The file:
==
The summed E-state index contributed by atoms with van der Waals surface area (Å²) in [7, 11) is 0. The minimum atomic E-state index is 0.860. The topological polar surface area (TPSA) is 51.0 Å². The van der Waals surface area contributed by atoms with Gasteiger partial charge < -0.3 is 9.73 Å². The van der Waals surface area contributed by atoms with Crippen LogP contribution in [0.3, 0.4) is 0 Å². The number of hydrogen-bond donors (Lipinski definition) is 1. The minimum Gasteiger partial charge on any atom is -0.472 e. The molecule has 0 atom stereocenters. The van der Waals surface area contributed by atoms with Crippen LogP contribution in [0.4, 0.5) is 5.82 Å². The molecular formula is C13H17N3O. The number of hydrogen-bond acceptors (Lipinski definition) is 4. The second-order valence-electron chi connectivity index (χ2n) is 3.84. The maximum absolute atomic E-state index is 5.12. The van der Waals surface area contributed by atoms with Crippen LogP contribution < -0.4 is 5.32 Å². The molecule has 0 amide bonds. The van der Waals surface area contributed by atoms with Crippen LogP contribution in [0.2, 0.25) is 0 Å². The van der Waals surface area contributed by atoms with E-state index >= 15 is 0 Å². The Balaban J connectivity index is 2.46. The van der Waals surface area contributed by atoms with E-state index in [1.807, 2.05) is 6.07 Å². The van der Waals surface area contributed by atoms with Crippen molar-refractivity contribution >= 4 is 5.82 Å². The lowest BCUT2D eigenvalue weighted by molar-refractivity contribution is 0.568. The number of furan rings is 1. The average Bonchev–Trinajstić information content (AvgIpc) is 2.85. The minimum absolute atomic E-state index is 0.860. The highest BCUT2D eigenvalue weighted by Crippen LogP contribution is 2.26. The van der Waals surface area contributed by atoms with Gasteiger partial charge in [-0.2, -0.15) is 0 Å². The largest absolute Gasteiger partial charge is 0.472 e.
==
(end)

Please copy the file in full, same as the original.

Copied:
The summed E-state index contributed by atoms with van der Waals surface area (Å²) in [7, 11) is 0. The minimum atomic E-state index is 0.860. The topological polar surface area (TPSA) is 51.0 Å². The van der Waals surface area contributed by atoms with Gasteiger partial charge < -0.3 is 9.73 Å². The van der Waals surface area contributed by atoms with Crippen LogP contribution in [0.3, 0.4) is 0 Å². The number of hydrogen-bond donors (Lipinski definition) is 1. The minimum Gasteiger partial charge on any atom is -0.472 e. The molecule has 0 atom stereocenters. The van der Waals surface area contributed by atoms with Crippen LogP contribution in [0.4, 0.5) is 5.82 Å². The molecular formula is C13H17N3O. The number of hydrogen-bond acceptors (Lipinski definition) is 4. The second-order valence-electron chi connectivity index (χ2n) is 3.84. The maximum absolute atomic E-state index is 5.12. The van der Waals surface area contributed by atoms with Crippen LogP contribution < -0.4 is 5.32 Å². The molecule has 0 amide bonds. The van der Waals surface area contributed by atoms with Crippen LogP contribution in [0.2, 0.25) is 0 Å². The van der Waals surface area contributed by atoms with E-state index >= 15 is 0 Å². The Balaban J connectivity index is 2.46. The van der Waals surface area contributed by atoms with E-state index in [1.807, 2.05) is 6.07 Å². The van der Waals surface area contributed by atoms with Crippen molar-refractivity contribution >= 4 is 5.82 Å². The lowest BCUT2D eigenvalue weighted by molar-refractivity contribution is 0.568. The number of furan rings is 1. The average Bonchev–Trinajstić information content (AvgIpc) is 2.85. The minimum absolute atomic E-state index is 0.860. The highest BCUT2D eigenvalue weighted by Crippen LogP contribution is 2.26. The van der Waals surface area contributed by atoms with Gasteiger partial charge in [-0.2, -0.15) is 0 Å². The largest absolute Gasteiger partial charge is 0.472 e.